6 - Shoulder 2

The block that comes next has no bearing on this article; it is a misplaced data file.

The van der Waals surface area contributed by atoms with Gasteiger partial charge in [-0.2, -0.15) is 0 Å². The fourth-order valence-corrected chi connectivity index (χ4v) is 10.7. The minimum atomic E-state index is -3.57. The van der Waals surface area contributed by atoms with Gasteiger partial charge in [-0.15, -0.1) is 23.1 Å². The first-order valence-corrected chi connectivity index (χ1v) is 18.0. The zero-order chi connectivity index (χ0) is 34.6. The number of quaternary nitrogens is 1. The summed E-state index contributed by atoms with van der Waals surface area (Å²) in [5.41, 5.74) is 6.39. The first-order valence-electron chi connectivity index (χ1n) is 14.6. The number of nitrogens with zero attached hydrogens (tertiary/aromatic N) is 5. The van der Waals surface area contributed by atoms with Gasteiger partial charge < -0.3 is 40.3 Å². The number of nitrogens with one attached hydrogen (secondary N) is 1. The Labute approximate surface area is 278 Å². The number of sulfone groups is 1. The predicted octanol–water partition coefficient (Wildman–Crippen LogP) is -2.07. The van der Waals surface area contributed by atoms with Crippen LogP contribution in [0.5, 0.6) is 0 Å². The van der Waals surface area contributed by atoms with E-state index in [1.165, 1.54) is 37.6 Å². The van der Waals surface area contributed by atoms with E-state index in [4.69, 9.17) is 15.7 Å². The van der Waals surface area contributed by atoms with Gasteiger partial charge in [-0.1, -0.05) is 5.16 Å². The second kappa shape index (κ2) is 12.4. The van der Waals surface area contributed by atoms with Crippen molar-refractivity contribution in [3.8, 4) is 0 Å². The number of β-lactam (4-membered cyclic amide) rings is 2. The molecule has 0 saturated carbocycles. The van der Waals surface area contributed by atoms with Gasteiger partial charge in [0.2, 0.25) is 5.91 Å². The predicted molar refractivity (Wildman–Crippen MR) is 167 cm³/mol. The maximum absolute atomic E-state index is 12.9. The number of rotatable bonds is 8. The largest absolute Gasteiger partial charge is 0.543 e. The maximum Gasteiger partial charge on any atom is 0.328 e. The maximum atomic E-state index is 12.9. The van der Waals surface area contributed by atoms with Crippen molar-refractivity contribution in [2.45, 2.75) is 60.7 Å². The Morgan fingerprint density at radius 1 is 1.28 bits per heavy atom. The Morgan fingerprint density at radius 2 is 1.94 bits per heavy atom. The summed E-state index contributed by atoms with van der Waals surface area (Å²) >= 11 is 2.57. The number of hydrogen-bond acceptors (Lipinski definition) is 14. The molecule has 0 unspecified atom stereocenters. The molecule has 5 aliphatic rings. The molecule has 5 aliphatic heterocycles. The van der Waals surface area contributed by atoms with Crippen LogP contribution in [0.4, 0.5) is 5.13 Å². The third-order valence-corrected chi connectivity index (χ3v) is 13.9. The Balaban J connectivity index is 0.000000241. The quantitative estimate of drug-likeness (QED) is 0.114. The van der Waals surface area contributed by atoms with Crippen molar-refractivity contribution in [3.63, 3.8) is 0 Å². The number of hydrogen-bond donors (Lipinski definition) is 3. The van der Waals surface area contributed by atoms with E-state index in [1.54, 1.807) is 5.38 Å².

6 - Shoulder 2 - Foundations of Occupation: Foundations...